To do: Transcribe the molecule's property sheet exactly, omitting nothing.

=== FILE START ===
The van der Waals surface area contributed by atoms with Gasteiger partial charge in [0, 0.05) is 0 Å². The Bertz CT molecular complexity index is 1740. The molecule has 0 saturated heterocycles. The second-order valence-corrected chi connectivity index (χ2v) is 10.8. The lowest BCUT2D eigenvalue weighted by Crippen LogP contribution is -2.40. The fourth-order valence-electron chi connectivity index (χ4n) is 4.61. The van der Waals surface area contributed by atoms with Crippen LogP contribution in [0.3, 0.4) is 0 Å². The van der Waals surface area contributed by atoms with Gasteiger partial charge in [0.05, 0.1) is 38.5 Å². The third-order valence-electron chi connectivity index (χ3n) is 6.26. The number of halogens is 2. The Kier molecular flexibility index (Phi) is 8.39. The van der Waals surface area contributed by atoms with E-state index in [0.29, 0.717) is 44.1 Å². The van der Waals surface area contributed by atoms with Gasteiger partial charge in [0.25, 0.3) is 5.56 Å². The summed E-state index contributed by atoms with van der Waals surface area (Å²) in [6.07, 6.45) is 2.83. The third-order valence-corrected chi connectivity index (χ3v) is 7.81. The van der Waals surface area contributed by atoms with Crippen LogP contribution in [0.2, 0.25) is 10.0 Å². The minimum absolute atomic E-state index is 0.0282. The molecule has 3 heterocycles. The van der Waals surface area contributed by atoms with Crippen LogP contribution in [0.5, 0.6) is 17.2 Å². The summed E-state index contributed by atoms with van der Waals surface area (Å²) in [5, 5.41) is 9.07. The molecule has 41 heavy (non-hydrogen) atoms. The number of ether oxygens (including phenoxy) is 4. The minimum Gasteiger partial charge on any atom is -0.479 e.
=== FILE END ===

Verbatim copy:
The van der Waals surface area contributed by atoms with Gasteiger partial charge in [0, 0.05) is 0 Å². The Bertz CT molecular complexity index is 1740. The molecule has 0 saturated heterocycles. The second-order valence-corrected chi connectivity index (χ2v) is 10.8. The lowest BCUT2D eigenvalue weighted by Crippen LogP contribution is -2.40. The fourth-order valence-electron chi connectivity index (χ4n) is 4.61. The van der Waals surface area contributed by atoms with Crippen LogP contribution in [0.3, 0.4) is 0 Å². The van der Waals surface area contributed by atoms with Gasteiger partial charge in [0.05, 0.1) is 38.5 Å². The third-order valence-electron chi connectivity index (χ3n) is 6.26. The number of halogens is 2. The Kier molecular flexibility index (Phi) is 8.39. The van der Waals surface area contributed by atoms with E-state index in [0.29, 0.717) is 44.1 Å². The van der Waals surface area contributed by atoms with Gasteiger partial charge in [0.25, 0.3) is 5.56 Å². The summed E-state index contributed by atoms with van der Waals surface area (Å²) in [6.07, 6.45) is 2.83. The third-order valence-corrected chi connectivity index (χ3v) is 7.81. The van der Waals surface area contributed by atoms with Crippen LogP contribution in [0.2, 0.25) is 10.0 Å². The minimum absolute atomic E-state index is 0.0282. The molecule has 3 heterocycles. The van der Waals surface area contributed by atoms with Crippen LogP contribution in [0.5, 0.6) is 17.2 Å². The summed E-state index contributed by atoms with van der Waals surface area (Å²) in [5, 5.41) is 9.07. The molecule has 41 heavy (non-hydrogen) atoms. The number of ether oxygens (including phenoxy) is 4. The minimum Gasteiger partial charge on any atom is -0.479 e.